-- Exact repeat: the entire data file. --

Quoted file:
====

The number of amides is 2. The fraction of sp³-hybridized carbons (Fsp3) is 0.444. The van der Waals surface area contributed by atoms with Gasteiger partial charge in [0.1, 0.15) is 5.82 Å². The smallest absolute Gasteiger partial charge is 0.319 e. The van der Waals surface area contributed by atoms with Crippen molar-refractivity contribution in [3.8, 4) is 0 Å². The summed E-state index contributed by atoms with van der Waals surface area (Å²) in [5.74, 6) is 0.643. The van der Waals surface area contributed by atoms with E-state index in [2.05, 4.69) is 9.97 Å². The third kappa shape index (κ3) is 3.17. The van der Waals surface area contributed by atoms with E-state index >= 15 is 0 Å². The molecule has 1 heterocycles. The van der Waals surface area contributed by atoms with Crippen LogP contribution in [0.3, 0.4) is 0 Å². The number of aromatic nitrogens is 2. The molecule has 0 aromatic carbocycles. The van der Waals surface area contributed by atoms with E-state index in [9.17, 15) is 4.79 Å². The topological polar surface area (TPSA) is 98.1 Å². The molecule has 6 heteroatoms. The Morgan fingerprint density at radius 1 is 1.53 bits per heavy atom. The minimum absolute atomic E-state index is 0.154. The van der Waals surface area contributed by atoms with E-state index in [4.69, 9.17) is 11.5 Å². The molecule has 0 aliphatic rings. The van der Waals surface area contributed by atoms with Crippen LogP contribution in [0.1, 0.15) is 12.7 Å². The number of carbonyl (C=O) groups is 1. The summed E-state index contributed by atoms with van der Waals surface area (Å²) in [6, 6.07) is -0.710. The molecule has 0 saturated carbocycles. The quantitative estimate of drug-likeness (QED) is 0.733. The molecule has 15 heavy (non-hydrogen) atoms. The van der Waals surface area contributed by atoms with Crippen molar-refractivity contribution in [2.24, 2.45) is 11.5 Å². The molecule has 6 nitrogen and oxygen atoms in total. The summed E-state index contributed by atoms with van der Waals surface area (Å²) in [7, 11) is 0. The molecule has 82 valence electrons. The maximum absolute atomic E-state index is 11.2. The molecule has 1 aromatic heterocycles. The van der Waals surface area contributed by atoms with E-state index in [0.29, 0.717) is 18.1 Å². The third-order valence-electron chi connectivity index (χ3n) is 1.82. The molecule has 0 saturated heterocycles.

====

The number of amides is 2. The fraction of sp³-hybridized carbons (Fsp3) is 0.444. The van der Waals surface area contributed by atoms with Gasteiger partial charge in [0.1, 0.15) is 5.82 Å². The smallest absolute Gasteiger partial charge is 0.319 e. The van der Waals surface area contributed by atoms with Crippen molar-refractivity contribution in [3.8, 4) is 0 Å². The summed E-state index contributed by atoms with van der Waals surface area (Å²) in [5.74, 6) is 0.643. The van der Waals surface area contributed by atoms with E-state index in [2.05, 4.69) is 9.97 Å². The third kappa shape index (κ3) is 3.17. The van der Waals surface area contributed by atoms with E-state index >= 15 is 0 Å². The molecule has 1 heterocycles. The van der Waals surface area contributed by atoms with Crippen LogP contribution in [0.3, 0.4) is 0 Å². The number of aromatic nitrogens is 2. The molecule has 0 aromatic carbocycles. The van der Waals surface area contributed by atoms with E-state index in [9.17, 15) is 4.79 Å². The topological polar surface area (TPSA) is 98.1 Å². The molecule has 6 heteroatoms. The Morgan fingerprint density at radius 1 is 1.53 bits per heavy atom. The minimum absolute atomic E-state index is 0.154. The van der Waals surface area contributed by atoms with E-state index in [4.69, 9.17) is 11.5 Å². The molecule has 0 aliphatic rings. The van der Waals surface area contributed by atoms with Crippen LogP contribution in [0.1, 0.15) is 12.7 Å². The number of carbonyl (C=O) groups is 1. The summed E-state index contributed by atoms with van der Waals surface area (Å²) in [6, 6.07) is -0.710. The molecule has 0 saturated carbocycles. The quantitative estimate of drug-likeness (QED) is 0.733. The molecule has 15 heavy (non-hydrogen) atoms. The van der Waals surface area contributed by atoms with Crippen molar-refractivity contribution in [2.24, 2.45) is 11.5 Å². The molecule has 6 nitrogen and oxygen atoms in total. The summed E-state index contributed by atoms with van der Waals surface area (Å²) in [7, 11) is 0. The molecule has 82 valence electrons. The maximum absolute atomic E-state index is 11.2. The molecule has 1 aromatic heterocycles. The van der Waals surface area contributed by atoms with E-state index in [0.29, 0.717) is 18.1 Å². The third-order valence-electron chi connectivity index (χ3n) is 1.82. The molecule has 0 saturated heterocycles.